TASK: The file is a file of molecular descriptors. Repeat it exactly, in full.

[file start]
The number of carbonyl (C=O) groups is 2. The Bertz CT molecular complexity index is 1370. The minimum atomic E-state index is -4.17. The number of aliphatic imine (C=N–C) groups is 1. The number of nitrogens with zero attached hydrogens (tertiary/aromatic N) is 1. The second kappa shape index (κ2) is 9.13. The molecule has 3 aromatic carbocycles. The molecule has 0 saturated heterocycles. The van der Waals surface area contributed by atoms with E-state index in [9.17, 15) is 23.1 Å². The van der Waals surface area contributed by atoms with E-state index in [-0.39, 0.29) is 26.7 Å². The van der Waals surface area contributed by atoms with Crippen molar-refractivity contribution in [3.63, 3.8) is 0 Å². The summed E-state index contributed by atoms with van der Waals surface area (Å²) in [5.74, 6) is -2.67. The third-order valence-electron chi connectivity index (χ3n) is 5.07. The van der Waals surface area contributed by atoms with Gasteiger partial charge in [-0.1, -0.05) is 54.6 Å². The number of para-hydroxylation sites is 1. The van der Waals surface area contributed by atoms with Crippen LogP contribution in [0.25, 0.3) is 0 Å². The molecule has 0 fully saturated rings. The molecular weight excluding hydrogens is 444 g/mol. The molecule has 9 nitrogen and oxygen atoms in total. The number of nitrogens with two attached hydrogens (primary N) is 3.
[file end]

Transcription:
The number of carbonyl (C=O) groups is 2. The Bertz CT molecular complexity index is 1370. The minimum atomic E-state index is -4.17. The number of aliphatic imine (C=N–C) groups is 1. The number of nitrogens with zero attached hydrogens (tertiary/aromatic N) is 1. The second kappa shape index (κ2) is 9.13. The molecule has 3 aromatic carbocycles. The molecule has 0 saturated heterocycles. The van der Waals surface area contributed by atoms with E-state index in [9.17, 15) is 23.1 Å². The van der Waals surface area contributed by atoms with E-state index in [-0.39, 0.29) is 26.7 Å². The van der Waals surface area contributed by atoms with Crippen molar-refractivity contribution in [3.63, 3.8) is 0 Å². The summed E-state index contributed by atoms with van der Waals surface area (Å²) in [5.74, 6) is -2.67. The third-order valence-electron chi connectivity index (χ3n) is 5.07. The van der Waals surface area contributed by atoms with Gasteiger partial charge in [-0.1, -0.05) is 54.6 Å². The number of para-hydroxylation sites is 1. The van der Waals surface area contributed by atoms with Crippen LogP contribution in [0.25, 0.3) is 0 Å². The molecule has 0 fully saturated rings. The molecular weight excluding hydrogens is 444 g/mol. The molecule has 9 nitrogen and oxygen atoms in total. The number of nitrogens with two attached hydrogens (primary N) is 3.